THE LEGAL STATUS OF CANNABIS IN DIFFERENT PARTS OF THE WORLD

Introduction

Cannabis is a species of plant. The terms Cannabis sativa, Cannabis indica, and Cannabis ruderalis all refer to a group of three psychoactive plants. People use the cannabis plant's dried leaves, seed oil, and other parts for recreational and medicinal purposes. One of the most widely used drugs in the world is produced by harvesting and drying the flowers of these plants. It can be pleasurable and may alleviate the symptoms of a variety of conditions, including chronic pain. Some refer to it as marijuana, while others refer to it as weed or pot. The identities of cannabis are changing as it becomes legal in more places. Cannabis is now referred to as weed by an increasing number of people. Many individuals say that it's a more accurate name. Some believe it to be more neutral than terms like "weed" or "pot," which some associate with its illicit use. Additionally, due to its racist past, the term "marijuana" is losing popularity. In India, the most common form of cannabis is bhang, which is used to make 'Thandai,' a milkshake laced with cannabis seeds and leaves that is consumed during the Hindu festivals of Holi and Shivratri, the Sikh festival of Hola Mohalla, and other festive forms.



Cannabis is typically used for its calming and sedating properties. It's also prescribed in some U.S. states to treat a number of illnesses, such as chronic pain, glaucoma, and poor appetite.

Remember that even though cannabis is a natural substance because it comes from a plant, it can still have potent effects—both good and bad.

The cannabis can be used in the following ways:

  1. vaping or smoking it

  2. brewing it as a tea eating it in the form of brownies or candies

  3. eating it raw applying it as a topical treatment

  4. taking it in the form of capsules or supplements


Some cannabis ingredients are psychoactive (alter the mind), while others are not. The potency and balance of the ingredients vary depending on how the plant is grown and processed by the manufacturer.



Is Cannabis legal in India?

When it comes to openly consuming most forms of intoxication, India is a largely conservative society. While alcohol is still frowned upon in some segments of Indian society, cannabis has been legal in the country for at least 3,000 years. Only after 1985, in response to mounting US pressure, did India pass the Narcotics and Drugs Act. The act criminalised the majority of cannabis plant derivatives. The primary law in India that addresses cannabis is the Narcotic Drugs and Psychotropic Substances Act, 1985 (weed or marijuana). As per Narcotic Drugs and Psychotropic Substances Act, 1985, Government may allow cultivation of any cannabis plant for industrial purposes only of obtaining fibre or seed or for horticultural purposes.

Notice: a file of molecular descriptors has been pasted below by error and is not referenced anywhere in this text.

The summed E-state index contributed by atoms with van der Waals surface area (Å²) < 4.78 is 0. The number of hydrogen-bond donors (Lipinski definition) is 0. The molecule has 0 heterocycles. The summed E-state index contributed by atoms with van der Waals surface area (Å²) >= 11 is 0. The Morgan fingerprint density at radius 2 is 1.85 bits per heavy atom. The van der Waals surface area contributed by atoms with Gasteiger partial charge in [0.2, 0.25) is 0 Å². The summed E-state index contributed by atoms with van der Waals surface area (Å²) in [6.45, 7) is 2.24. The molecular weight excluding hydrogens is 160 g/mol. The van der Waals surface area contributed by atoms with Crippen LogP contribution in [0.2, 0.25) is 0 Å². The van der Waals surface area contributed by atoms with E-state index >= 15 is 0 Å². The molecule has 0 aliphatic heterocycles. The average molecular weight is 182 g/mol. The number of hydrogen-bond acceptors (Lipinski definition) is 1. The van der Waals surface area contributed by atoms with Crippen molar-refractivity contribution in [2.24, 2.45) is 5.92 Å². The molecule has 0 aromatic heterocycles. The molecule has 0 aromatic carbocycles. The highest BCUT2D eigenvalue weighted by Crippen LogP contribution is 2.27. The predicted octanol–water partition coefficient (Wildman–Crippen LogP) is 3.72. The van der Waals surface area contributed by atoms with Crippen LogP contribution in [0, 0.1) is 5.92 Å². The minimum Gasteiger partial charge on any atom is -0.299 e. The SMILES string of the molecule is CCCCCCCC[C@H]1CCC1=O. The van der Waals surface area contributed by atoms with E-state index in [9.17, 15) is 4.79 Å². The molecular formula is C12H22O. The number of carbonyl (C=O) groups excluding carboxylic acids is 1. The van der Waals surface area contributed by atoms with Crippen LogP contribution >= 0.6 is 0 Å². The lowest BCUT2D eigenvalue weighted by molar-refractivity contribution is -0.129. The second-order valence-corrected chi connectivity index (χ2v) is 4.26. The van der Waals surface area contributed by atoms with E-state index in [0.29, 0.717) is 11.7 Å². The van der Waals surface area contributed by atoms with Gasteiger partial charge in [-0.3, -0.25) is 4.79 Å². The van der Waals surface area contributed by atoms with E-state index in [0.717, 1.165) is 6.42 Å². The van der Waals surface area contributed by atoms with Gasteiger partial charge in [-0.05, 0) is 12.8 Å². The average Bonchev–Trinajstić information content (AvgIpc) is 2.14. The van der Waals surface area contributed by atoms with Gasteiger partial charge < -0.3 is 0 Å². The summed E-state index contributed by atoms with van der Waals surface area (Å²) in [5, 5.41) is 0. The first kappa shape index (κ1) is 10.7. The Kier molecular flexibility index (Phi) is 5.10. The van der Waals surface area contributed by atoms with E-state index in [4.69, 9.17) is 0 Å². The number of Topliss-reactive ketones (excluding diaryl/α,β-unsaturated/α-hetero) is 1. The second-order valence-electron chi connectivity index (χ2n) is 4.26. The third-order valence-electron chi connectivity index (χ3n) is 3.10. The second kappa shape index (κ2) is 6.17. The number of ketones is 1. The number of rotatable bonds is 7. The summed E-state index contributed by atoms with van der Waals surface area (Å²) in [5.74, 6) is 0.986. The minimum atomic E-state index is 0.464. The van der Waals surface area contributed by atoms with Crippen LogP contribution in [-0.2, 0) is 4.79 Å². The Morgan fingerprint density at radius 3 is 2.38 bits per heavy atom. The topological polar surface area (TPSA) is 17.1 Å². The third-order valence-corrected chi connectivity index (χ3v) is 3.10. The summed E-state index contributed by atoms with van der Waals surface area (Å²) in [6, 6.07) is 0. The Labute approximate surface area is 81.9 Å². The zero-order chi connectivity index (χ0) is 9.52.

In India, possessing these drugs is typically regarded as a crime that can land you in hot water with the law. Therefore, marijuana is currently illegal in India. There is an exception for marijuana use, though. Bhang, a version of marijuana, is an exception. It is not only legal, but also excusable. The use of bhang and other types of cannabis is deeply embedded in Hindu scriptures and mythology on many levels. According to the Atharva Veda, cannabis is one of the five sacred plants in the world. Ayurvedic practitioners use bhang as a penicillin substitute. According to Hindu mythology, Lord Shiva frequently consumed bhang, which is known as the nectar of the Gods.

The NDPS Act makes it illegal to even possess marijuana or other illegal drugs in India. The quantity of drugs in possession determines the punishment, not the reason for drug possession. If someone voluntarily chooses to receive de-addiction treatment after being found to be a drug addict or caught with drugs, they will not be prosecuted.



The following are the various laws that govern drug possession and use by minors, or children under the age of 18, in India:

1. The Narcotic Drugs and Psychotropic Substances Act, 1985

2. The Juvenile Justice (Care and Protection) Act, 2000

3. State drug laws

The NDPS Act does not wholly prohibit the use of cannabis; instead, it permits its use for industrial, horticultural, scientific, and medical purposes with the proper state government authorization.

  1. Rajasthan and UP have official “bhang and afeem” shops that have been licensed under the state government to sell certain bhang and afeem products that have been approved by the state/central government.

  2. One of the few states in India where marijuana use is completely legal is in Odisha. People frequently can be seen smoking chillums on the street without worrying about getting in trouble with the law.

  3. Uttarakhand is India's first state to legalise commercial cannabis sativa farming. Many other hilly states are considering allowing regulated cannabis and marijuana production because it is a rich crop that utilises less water.



The legality of cannabis in other countries

1. Canada

Since 2001, cannabis has been approved for medical use in Canada. Under the Cannabis Act, cannabis was also made acceptable for recreational use in 2018. Cannabis edibles and concentrates can now be purchased legally in Canada as of 2019. Adults who are over 18 years old are therefore permitted to:

a) In public, one may possess up to 30 grams of dried or equivalent legal marijuana.

b) share up to 30 grams of legal cannabis with adults

c) a provincially authorised retailer where you can purchase cannabis oil and dried or fresh cannabis

d) grow up to 4 cannabis plants per residence for personal use from authorised seeds or seedlings.

e) Make cannabis products at home, such as edibles and beverages, provided that concentrated cannabis products are not produced using organic solvents.



2. Uruguay